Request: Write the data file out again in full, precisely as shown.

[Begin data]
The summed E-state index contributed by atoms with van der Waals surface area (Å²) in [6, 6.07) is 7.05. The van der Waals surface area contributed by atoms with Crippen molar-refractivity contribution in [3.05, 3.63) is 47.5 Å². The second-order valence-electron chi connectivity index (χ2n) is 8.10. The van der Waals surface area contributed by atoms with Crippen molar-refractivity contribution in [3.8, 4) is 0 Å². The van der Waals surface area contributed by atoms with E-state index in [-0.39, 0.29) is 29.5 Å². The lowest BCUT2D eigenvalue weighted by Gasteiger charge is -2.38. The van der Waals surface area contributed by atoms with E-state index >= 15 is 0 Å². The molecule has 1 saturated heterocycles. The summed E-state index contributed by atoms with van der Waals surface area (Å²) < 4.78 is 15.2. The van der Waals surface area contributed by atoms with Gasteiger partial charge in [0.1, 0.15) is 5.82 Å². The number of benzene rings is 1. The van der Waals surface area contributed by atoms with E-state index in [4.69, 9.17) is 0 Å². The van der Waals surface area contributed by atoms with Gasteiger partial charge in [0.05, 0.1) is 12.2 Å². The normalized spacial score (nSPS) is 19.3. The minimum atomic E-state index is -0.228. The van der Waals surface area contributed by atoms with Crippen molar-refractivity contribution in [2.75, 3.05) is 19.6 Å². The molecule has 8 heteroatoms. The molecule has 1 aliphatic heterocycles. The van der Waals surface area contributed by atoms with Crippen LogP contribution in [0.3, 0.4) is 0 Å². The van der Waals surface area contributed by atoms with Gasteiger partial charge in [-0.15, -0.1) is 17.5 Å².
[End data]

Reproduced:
The summed E-state index contributed by atoms with van der Waals surface area (Å²) in [6, 6.07) is 7.05. The van der Waals surface area contributed by atoms with Crippen molar-refractivity contribution in [3.05, 3.63) is 47.5 Å². The second-order valence-electron chi connectivity index (χ2n) is 8.10. The van der Waals surface area contributed by atoms with Crippen molar-refractivity contribution in [3.8, 4) is 0 Å². The van der Waals surface area contributed by atoms with E-state index in [-0.39, 0.29) is 29.5 Å². The lowest BCUT2D eigenvalue weighted by Gasteiger charge is -2.38. The van der Waals surface area contributed by atoms with E-state index >= 15 is 0 Å². The molecule has 1 saturated heterocycles. The summed E-state index contributed by atoms with van der Waals surface area (Å²) < 4.78 is 15.2. The van der Waals surface area contributed by atoms with Gasteiger partial charge in [0.1, 0.15) is 5.82 Å². The number of benzene rings is 1. The van der Waals surface area contributed by atoms with E-state index in [4.69, 9.17) is 0 Å². The van der Waals surface area contributed by atoms with Gasteiger partial charge in [0.05, 0.1) is 12.2 Å². The normalized spacial score (nSPS) is 19.3. The minimum atomic E-state index is -0.228. The van der Waals surface area contributed by atoms with Crippen molar-refractivity contribution in [2.75, 3.05) is 19.6 Å². The molecule has 8 heteroatoms. The molecule has 1 aliphatic heterocycles. The van der Waals surface area contributed by atoms with Crippen LogP contribution in [0.3, 0.4) is 0 Å². The van der Waals surface area contributed by atoms with Gasteiger partial charge in [-0.15, -0.1) is 17.5 Å².